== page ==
Israel has appointed a female judge to a Sharia court for the first time, breaking with the country’s Jewish ultra-Orthodox ideology that forbids women from serving as jurists in religious courts.
The Judicial Appointments Committee —headed by Justice Minister Ayelet Shaked of the ultra-nationalist Jewish Home party — voted unanimously for the appointment of Hana Mansour-Khatib to a Muslim court, of which there are nine in Israel.
Jewish women are forbidden by Israeli law from sitting in Rabbinical courts, which—like their Sharia counterparts—decide on matters related to family, marriage, divorce and custody of children. While no similar rule exists for Sharia courts, ultra-Orthodox politicians had blocked the appointment of female judges to avoid creating a precedent.
Mansour-Khatib, who is expected to be sworn in by Israeli President Reuven Rivlin, is a family lawyer from Tamra, a predominantly Arab city in northern Israel. Her appointment represents a victory for Shaked, who had already backed a bill allowing for female Muslim judges to serve in Sharia courts in December 2015.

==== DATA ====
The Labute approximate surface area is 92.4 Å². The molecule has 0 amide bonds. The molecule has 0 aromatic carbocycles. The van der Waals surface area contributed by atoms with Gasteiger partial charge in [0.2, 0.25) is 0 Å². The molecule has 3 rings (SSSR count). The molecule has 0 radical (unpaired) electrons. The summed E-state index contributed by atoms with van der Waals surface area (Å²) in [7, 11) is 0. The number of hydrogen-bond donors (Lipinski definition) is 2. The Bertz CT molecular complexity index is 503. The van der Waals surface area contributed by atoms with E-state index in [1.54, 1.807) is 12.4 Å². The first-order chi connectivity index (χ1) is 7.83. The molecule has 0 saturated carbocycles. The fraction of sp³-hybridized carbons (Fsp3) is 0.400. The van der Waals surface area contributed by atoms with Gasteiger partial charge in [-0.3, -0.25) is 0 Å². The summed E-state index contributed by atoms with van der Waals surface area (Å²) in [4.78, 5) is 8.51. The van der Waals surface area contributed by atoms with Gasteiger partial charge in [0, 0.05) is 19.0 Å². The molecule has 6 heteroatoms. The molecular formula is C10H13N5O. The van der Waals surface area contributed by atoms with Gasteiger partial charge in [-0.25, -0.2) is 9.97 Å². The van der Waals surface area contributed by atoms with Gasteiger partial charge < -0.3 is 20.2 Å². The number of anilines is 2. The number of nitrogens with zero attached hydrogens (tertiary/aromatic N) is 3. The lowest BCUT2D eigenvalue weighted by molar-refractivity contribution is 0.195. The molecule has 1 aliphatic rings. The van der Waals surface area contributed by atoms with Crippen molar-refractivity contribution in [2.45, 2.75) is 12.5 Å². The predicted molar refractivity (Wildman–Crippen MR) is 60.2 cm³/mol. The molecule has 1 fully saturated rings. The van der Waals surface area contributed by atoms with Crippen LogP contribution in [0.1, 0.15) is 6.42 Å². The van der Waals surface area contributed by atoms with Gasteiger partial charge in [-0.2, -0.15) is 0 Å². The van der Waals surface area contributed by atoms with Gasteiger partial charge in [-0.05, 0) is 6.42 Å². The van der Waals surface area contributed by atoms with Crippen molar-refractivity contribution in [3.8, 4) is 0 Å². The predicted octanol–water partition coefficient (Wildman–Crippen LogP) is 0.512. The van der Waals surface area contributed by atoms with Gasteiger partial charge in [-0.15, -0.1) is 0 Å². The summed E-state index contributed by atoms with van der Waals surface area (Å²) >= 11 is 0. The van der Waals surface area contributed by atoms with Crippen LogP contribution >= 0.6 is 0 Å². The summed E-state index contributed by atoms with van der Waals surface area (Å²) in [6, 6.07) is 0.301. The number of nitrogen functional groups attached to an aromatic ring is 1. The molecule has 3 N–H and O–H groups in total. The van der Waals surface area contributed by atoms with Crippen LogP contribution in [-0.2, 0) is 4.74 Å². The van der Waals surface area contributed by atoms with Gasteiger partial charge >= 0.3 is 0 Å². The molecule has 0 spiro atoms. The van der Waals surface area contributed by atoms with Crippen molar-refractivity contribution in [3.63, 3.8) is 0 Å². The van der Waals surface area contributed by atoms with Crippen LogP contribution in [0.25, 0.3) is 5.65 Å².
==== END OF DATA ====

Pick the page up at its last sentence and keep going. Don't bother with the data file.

At the time, the government blocked the legislation because of concerns raised by the ultra-Orthodox members of the coalition.
“We made history,” Shaked wrote on Facebook and Twitter on Tuesday. “This is great news for Arab women and the Arab society. I’m excited over the choice, and hope this is the bellwether for further appointments of women.”
Shaked shared a photo of Mansour-Khatib on Twitter and another of the committee voting on the appointment on Facebook. “Yesterday was one of my most exciting days in my job,” she said in a Facebook post on Wednesday.
Aida Touma Suleiman, a Knesset Member from the Joint Arab List, welcomed the decision: “For 20 years, women’s organizations have been fighting for this,” she said, according to Israeli newspaper Haaretz. “This is a statement that Arab women are capable of filling all function and that it’s time to lift the barriers they face.”
Two female judges already serve on Sharia courts in the West Bank. It is not yet clear in which of Israel’s nine Sharia courts Mansour-Khatib will serve.